Within the literate elite in New South Wales, those who weren’t part of the rebellion mostly kept their heads – and their pens – down.  One who didn’t was a plant collector working for Sir Joseph Banks.  He wrote to Banks about the rebellion, adding that ‘I am well aware, that I am running a great risk in having my letters intercepted; but I never mean to submit my neck to the yoke of slavery.’  Perhaps he was needlessly anxious, but there was no regular postal service, and letters entrusted to ships’ captains sometimes mysteriously disappeared on their way back to England.  Cock up or conspiracy?

It’s also striking that New South Wales’s only newspaper, The Sydney Gazette, just publishes regulations and announcements of the new regime without editorial comment.  When John Macarthur and Joseph Foveaux, both men within the rebel leadership, fell out and fought a duel, the Gazette mentioned it only very elliptically in the following edition by reprinting without comment a poem about an 1807 duel in Co. Wexford.  Only those already in the know would get the point – which is hard luck for us historians.

Back in Britain, the affair generated very little interest.  Thanks to the wonders of searchable databases, I’ve been able to look more closely for printed references than I could when I first researched this chapter, but references to New South Wales, to Bligh or to the mutiny are still thin on the ground.  Maybe I’m missing something obvious, but I don’t think so.

Occasionally a new source still turns up.  Ann Marie Whitaker found the diary of Joseph Foveaux’s secretary, James Finucane, in the National Library of Ireland, while Pamela Statham tracked down the account books of the New South Wales Corps’s army agent in London.

But much is lost forever.  I recall hearing once, though it was just a rumour, that George Johnston kept a diary that remained in his family until the 1930s – but if so, it has since disappeared.  And a bombing raid on Exeter during World War II destroyed many records in the Devon Country Record Office that might expand our knowledge of Macarthur and Bligh, both Devonshire men.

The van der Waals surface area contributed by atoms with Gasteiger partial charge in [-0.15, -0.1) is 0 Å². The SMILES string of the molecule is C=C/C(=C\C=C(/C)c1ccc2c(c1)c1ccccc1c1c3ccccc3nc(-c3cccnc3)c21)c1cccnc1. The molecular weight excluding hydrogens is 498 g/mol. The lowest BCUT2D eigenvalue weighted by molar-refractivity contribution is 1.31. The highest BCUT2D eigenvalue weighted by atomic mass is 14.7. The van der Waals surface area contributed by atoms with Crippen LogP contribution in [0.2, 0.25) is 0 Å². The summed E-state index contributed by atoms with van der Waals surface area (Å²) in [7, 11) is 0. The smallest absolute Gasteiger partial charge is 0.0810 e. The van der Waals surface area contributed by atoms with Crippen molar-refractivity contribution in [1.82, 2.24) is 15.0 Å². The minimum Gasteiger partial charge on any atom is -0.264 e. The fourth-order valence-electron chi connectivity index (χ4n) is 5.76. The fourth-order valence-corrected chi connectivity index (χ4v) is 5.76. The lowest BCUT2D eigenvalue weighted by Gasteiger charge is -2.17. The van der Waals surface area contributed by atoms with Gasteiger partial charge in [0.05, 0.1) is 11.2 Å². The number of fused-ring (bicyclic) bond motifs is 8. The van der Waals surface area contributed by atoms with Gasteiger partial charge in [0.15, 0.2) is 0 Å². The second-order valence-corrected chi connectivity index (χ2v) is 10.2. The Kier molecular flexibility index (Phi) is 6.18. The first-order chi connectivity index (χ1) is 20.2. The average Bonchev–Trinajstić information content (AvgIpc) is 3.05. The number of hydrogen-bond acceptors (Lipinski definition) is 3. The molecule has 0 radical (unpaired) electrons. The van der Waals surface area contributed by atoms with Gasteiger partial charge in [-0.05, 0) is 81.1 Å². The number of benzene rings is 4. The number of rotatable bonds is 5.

On New Years Day, when the latest batch of papers are released by the Archives under the 30-year rule, be grateful that we don’t burn archives any more – although whether we will be able to read today’s electronic data in 30 years’ time is anybody’s guess.

Ann-Marie Whitaker (ed), Distracted Settlement: New South Wales after Bligh, from the Journal of Lieutenant James Finucane 1808-1810 (1998)

Pamela Statham (ed), A colonial regiment: new sources relating to the New South Wales Corps 1789-1810 (1992)

6 responses to “Reading the Rum Rebellion

  1. It’s my firm belief that in (name your number) years, the post computer world will be known as another Dark Age, because there will literally be nothing left behind. Digital archives are as fragile as a butterfly’s wing; besides the fact that every new advance leaves more and more inaccessible (5″ floppies? Wordstar? 8track tapes?), but the simple fact that if the grid goes down, it’s all gone. Future historians will be working with our landfills, trying to piece together our world. Luckily for them, plastic is almost indestructible…

  2. Hi Eve. I fear you are right. There’s also the danger that it is so much easier to destroy an archive deliberately, when it is electronic. Bligh could have destroyed a lot more documents if he could have just put a magnet close to the Government House PC!

  3. Hi,
    Very interesting piece of History, throughly enjoyed the read.

  4. Hi, one person who certainly did pick up his pen was Bligh himself – when under house arrest, presumably, he wrote a very long summary of events to Sir Joseph Banks, refer to the State Library of NSW collection of Banks papers – 87 pages I think!

    Perhaps he was the only person in the colony with time on his hands!
    But I agree it would be great to have some other accounts from the colony at the time
    Cheers history buff Hugh Tranter

  5. Pingback: Family Business | Historians are Past Caring